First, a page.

After having a baby, the momentum picks up so fast that it can be years before you really have time to reflect on the old and new meaning this event plays in your life. It may be something that really shifts your old priorities and values. That shift might not happen overnight, but with an accumulation of events and micro-decision making, suddenly, your old set of ethics or values have escaped you. Take some time and contemplate what your priorities are before and after becoming a parent. Why have you started a family in the first place?

Write it down. Or because I happen to be a lover of visual imagery, my favorite is to use Pinterest (#birthtobirth) to create a visual imprint of my priorities, and in the description use your words, or a stream of consciousness to elaborate.

2. Be your own boss

Recently, I suggested to a friend with adult children that I would be looking to her for advice on raising teenagers when the time came. Her response was, "You will create your own manual, like you have with everything else." This is true. However, we have to make the decision to lead our own experiences. If we believe we have to wait for permission, then we will be more often second-guessing our decision-making process. As it is in our professional lives, when we need someone else's approval to move forward, everything is in a stalemate until we have others verify our progress. It is critical to know that you are the main decision maker. If you share responsibility with someone else, then this requires a pact with that person in order to move your life project forward. Decide who is going to be the decision maker. Who is going to determine the values you live (and work) by?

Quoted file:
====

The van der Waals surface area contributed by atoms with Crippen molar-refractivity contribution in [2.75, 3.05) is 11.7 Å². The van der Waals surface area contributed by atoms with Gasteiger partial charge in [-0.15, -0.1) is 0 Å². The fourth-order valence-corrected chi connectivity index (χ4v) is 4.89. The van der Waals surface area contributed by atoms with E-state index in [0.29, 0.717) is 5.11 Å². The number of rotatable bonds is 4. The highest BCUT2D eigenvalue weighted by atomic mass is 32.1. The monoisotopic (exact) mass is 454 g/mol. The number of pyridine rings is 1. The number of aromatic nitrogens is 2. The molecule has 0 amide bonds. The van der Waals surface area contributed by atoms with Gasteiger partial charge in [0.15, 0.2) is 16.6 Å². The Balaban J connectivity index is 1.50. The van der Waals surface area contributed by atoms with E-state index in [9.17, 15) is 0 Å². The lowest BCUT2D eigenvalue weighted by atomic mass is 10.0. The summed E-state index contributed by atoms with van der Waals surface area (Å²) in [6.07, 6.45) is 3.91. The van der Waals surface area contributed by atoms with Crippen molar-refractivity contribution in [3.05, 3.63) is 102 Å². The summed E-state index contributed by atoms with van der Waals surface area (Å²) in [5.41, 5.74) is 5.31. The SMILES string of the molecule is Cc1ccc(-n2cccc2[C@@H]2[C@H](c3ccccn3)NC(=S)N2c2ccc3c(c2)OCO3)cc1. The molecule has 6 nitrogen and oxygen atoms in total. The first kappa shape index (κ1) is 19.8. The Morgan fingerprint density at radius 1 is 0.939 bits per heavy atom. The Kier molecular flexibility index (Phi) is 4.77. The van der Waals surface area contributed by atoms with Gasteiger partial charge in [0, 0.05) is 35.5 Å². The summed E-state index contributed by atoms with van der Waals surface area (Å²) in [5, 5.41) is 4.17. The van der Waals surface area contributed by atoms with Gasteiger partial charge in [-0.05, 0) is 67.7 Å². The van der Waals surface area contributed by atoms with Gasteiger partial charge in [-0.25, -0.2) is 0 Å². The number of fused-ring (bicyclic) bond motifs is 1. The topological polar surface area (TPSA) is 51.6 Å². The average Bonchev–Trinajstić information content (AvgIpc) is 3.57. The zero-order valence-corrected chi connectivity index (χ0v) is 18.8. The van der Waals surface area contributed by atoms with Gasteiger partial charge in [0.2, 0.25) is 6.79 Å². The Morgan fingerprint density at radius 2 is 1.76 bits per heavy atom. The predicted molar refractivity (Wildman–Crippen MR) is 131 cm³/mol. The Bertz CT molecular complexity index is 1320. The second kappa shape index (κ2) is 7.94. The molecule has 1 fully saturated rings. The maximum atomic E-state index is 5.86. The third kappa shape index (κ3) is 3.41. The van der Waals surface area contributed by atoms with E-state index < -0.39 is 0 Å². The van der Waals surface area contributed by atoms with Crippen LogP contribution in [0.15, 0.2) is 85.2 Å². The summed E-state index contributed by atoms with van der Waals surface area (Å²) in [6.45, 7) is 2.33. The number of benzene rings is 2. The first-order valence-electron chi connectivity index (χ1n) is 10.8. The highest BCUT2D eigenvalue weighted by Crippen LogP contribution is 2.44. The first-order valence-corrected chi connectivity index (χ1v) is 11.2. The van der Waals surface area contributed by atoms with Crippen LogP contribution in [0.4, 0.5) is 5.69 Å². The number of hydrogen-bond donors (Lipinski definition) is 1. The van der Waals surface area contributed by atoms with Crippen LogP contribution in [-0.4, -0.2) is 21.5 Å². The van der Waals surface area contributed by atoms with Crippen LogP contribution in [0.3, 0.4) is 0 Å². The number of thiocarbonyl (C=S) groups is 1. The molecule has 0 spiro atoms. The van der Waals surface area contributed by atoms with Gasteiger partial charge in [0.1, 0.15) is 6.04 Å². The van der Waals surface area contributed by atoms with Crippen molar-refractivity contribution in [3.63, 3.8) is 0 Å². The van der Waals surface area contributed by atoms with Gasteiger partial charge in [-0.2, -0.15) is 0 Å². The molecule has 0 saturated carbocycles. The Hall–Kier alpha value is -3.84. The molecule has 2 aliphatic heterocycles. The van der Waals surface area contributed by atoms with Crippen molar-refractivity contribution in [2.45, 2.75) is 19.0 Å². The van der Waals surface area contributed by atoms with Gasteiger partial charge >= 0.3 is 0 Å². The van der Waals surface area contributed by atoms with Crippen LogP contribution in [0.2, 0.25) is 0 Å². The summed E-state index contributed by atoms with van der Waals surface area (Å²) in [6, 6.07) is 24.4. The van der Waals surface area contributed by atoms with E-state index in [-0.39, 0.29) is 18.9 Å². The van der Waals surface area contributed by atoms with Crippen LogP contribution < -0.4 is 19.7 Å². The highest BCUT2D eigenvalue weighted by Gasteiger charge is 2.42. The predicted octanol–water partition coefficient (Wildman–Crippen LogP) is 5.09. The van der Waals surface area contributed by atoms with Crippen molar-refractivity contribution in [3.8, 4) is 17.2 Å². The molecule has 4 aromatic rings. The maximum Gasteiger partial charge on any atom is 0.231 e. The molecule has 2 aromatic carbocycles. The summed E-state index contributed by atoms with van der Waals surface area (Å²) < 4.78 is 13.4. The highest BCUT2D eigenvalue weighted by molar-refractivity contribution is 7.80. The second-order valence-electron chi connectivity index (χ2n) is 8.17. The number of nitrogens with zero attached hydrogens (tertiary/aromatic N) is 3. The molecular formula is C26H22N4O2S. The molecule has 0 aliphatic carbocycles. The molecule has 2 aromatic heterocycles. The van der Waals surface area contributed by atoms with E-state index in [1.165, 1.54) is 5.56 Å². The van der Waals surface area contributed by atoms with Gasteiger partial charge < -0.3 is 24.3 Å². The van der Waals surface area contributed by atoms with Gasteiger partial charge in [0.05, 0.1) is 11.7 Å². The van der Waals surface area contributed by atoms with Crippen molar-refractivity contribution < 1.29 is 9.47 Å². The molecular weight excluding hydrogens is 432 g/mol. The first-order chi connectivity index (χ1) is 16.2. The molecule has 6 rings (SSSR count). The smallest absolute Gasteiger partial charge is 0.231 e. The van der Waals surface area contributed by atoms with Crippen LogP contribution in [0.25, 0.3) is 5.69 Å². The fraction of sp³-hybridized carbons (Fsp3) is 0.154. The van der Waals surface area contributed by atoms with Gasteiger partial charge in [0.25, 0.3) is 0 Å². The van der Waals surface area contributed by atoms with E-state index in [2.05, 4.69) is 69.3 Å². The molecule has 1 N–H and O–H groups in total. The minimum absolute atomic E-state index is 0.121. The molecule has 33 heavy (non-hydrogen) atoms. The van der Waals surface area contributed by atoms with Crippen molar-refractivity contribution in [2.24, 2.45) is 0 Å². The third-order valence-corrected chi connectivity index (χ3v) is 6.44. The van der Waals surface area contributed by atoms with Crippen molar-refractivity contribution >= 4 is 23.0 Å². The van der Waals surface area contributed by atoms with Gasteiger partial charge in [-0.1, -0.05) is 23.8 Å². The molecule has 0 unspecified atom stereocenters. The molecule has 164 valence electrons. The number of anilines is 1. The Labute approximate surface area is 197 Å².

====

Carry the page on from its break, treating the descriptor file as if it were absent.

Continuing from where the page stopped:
3. See the bigger picture

Days can easily turn into years of hustle and routine. Before you know it, your newborn is entering school and spending fewer and fewer hours in your company. Have a broad and detailed perspective of where you want to be, what you want to experience, what your values are, who you want to be around, what emotions you want to fuel you. These are all critical to devoting your time adequately to your grander purpose. We constantly encounter a huge spectrum of parenting, work, and life models. Not having a connection to our own wider perspective makes it more likely that we will be pulled by the currents of everything we come into contact with on this journey. This leads perfectly into the next consideration.

4. Be in the right company